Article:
Your head so much concerned with outer,
Mine with inner, weather.


Amy Lowell--Patterns


I walk down the garden-paths,
And all the daffodils
Are blowing, and the bright blue squills.
I walk down the patterned garden-paths
In my stiff, brocaded gown.
With my powdered hair and jeweled fan,
I too am a rare
Pattern. As I wander down
The garden-paths.
My dress is richly figured,
And the train
Makes a pink and silver stain
On the gravel, and the thrift
Of the borders.
Just a plate of current fashion,
Tripping by in high-heeled, ribboned shoes.
Not a softness anywhere about me,
Only whalebone and brocade.
And I sink on a seat in the shade
Of a lime tree. For my passion
Wars against the stiff brocade.
The daffodils and squills
Flutter in the breeze
As they please.
And I weep;
For the lime-tree is in blossom
And one small flower has dropped upon my bosom.

And the plashing of waterdrops
In the marble fountain
Comes down the garden-paths.
The dripping never stops.
Underneath my stiffened gown
Is the softness of a woman bathing in a marble basin,
A basin in the midst of hedges grown
So thick, she cannot see her lover hiding,
But she guesses he is near,
And the sliding of the water
Seems the stroking of a dear
Hand upon her.
What is Summer in a fine brocaded gown!
I should like to see it lying in a heap upon the ground.
All the pink and silver crumpled up on the ground.

I would be the pink and silver as I ran along the paths,
And he would stumble after,
Bewildered by my laughter.
I should see the sun flashing from his sword-hilt and the
buckles on his shoes.
I would choose
To lead him in a maze along the patterned paths,
A bright and laughing maze for my heavy-booted lover.
Till he caught me in the shade,
And the buttons of his waistcoat bruised my body as he
clasped me,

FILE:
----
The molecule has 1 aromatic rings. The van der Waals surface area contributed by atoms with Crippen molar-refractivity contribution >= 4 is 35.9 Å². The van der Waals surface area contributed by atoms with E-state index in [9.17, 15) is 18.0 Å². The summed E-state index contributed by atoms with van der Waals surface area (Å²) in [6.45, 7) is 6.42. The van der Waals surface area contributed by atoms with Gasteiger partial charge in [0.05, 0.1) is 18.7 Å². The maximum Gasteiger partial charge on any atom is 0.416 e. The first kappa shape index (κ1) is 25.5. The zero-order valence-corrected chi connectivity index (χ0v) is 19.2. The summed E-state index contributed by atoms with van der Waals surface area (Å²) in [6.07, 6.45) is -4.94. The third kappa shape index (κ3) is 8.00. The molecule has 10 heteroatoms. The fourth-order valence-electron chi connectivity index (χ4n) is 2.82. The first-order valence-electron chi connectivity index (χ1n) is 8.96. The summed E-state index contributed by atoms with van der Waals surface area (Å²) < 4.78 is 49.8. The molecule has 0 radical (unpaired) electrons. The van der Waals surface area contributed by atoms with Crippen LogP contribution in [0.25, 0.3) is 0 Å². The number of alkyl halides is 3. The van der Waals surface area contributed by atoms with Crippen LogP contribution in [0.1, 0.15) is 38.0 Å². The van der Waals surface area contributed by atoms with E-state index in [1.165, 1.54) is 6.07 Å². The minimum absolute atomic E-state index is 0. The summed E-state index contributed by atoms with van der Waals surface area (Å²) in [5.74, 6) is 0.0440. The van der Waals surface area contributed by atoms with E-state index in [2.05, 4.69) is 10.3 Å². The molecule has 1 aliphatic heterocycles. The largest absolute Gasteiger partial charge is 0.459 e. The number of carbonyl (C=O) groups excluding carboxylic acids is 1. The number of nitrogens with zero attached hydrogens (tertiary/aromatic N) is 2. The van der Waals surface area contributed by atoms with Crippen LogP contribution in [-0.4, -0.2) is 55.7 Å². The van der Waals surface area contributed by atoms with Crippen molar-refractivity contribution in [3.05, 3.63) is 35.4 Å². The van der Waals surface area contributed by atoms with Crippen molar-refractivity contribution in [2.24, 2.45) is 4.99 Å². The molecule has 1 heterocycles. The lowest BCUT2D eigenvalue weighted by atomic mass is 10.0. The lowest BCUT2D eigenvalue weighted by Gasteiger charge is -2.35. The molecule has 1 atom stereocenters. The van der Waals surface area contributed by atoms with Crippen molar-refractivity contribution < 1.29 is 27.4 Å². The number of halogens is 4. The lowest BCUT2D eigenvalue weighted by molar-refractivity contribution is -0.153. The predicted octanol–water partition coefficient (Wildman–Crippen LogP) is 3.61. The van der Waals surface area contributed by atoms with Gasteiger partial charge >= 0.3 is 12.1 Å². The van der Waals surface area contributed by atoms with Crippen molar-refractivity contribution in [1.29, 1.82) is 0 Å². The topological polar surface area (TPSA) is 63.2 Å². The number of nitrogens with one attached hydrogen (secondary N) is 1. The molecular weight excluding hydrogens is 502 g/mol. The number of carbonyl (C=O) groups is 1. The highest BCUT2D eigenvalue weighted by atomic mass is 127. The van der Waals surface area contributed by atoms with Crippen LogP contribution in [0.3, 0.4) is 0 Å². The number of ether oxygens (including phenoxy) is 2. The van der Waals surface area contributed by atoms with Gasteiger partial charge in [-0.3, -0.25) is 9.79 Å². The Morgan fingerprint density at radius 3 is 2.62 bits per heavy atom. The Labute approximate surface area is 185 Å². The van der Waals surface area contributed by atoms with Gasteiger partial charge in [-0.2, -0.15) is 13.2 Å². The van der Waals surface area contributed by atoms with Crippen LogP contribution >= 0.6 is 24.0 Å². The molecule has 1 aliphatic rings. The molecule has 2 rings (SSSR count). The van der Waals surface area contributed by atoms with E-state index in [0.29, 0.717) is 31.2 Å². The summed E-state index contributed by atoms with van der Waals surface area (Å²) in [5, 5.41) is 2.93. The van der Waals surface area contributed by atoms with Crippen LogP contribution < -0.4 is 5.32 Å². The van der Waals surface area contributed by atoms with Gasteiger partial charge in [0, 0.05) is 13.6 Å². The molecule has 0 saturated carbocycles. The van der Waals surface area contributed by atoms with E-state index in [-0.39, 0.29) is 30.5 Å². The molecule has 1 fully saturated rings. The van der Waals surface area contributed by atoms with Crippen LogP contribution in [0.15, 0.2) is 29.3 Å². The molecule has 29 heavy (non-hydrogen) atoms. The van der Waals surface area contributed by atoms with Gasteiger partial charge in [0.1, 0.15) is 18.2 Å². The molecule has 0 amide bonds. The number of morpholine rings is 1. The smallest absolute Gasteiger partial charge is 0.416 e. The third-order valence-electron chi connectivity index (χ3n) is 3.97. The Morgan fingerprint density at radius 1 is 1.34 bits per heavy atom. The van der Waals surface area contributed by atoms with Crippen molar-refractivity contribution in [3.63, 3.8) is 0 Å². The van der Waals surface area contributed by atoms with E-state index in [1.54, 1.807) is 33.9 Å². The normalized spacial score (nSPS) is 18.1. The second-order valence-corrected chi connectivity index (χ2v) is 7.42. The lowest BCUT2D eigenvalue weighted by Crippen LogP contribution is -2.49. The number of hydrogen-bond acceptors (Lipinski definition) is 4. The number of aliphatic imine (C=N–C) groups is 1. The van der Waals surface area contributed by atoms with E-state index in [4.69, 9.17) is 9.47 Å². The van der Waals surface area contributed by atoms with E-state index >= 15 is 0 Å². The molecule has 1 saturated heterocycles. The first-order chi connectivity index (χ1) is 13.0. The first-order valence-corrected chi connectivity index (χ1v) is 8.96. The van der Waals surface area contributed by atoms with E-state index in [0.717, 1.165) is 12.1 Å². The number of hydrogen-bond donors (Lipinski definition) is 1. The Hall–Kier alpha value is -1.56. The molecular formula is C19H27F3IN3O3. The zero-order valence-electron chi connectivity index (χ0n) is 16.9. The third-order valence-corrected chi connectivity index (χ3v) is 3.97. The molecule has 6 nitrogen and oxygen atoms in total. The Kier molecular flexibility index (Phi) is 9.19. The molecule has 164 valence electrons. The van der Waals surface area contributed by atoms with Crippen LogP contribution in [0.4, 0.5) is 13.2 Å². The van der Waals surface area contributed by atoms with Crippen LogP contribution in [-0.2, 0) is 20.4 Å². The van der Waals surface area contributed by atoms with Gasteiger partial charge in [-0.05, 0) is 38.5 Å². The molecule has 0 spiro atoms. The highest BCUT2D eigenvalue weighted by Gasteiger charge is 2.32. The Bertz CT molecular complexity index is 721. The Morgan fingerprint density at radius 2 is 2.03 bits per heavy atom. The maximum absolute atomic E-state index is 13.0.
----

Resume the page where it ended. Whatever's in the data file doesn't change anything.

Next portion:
Aching, melting, unafraid.
With the shadows of the leaves and the sundrops,
And the plopping of the waterdrops,
All about us in the open afternoon--
I am very like to swoon
With the weight of this brocade,
For the sun sifts through the shade.

Underneath the fallen blossom
In my bosom,
Is a letter I have hid.
It was brought to me this morning by a rider from the
Duke.
"Madam, we regret to inform you that Lord Hartwell
Died in action Thursday se'nnight."
As I read it in the white, morning sunlight,
The letters squirmed like snakes.
"Any answer, Madam," said my footman.
"No," I told him.
"See that the messenger takes some refreshment.
No, no answer."
And I walked into the garden,
Up and down the patterned paths,
In my stiff, correct brocade.
The blue and yellow flowers stood up proudly in the sun,
Each one.
I stood upright too,
Held rigid to the pattern
By the stiffness of my gown.
Up and down I walked,
Up and down.

In a month he would have been my husband.
In a month, here, underneath this lime,
We would have broke the pattern;
He for me, and I for him,
He as Colonel, I as Lady,
On this shady seat.
He had a whim
That sunlight carried blessing.
And I answered, "It shall be as you have said."
Now he is dead.

In Summer and in Winter I shall walk
Up and down
The patterned garden-paths
In my stiff, brocaded gown.
The squills and daffodils
Will give place to pillared roses, and to asters, and to snow.
I shall go
Up and down
In my gown.
Gorgeously arrayed,
Boned and stayed.
And the softness of my body will be guarded from embrace
By each button, hook, and lace.
For the man who should loose me is dead,
Fighting with the Duke in Flanders,
In a pattern called a war.
Christ! What are patterns for?

Posted on January 16, 2011 at 4:41 pm
LoveBirds523
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LoveBirds523

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Just remember that poetry does not have to rhyme and it does not have to make sense to anyone but you. :)

Posted on January 16, 2011 at 4:44 pm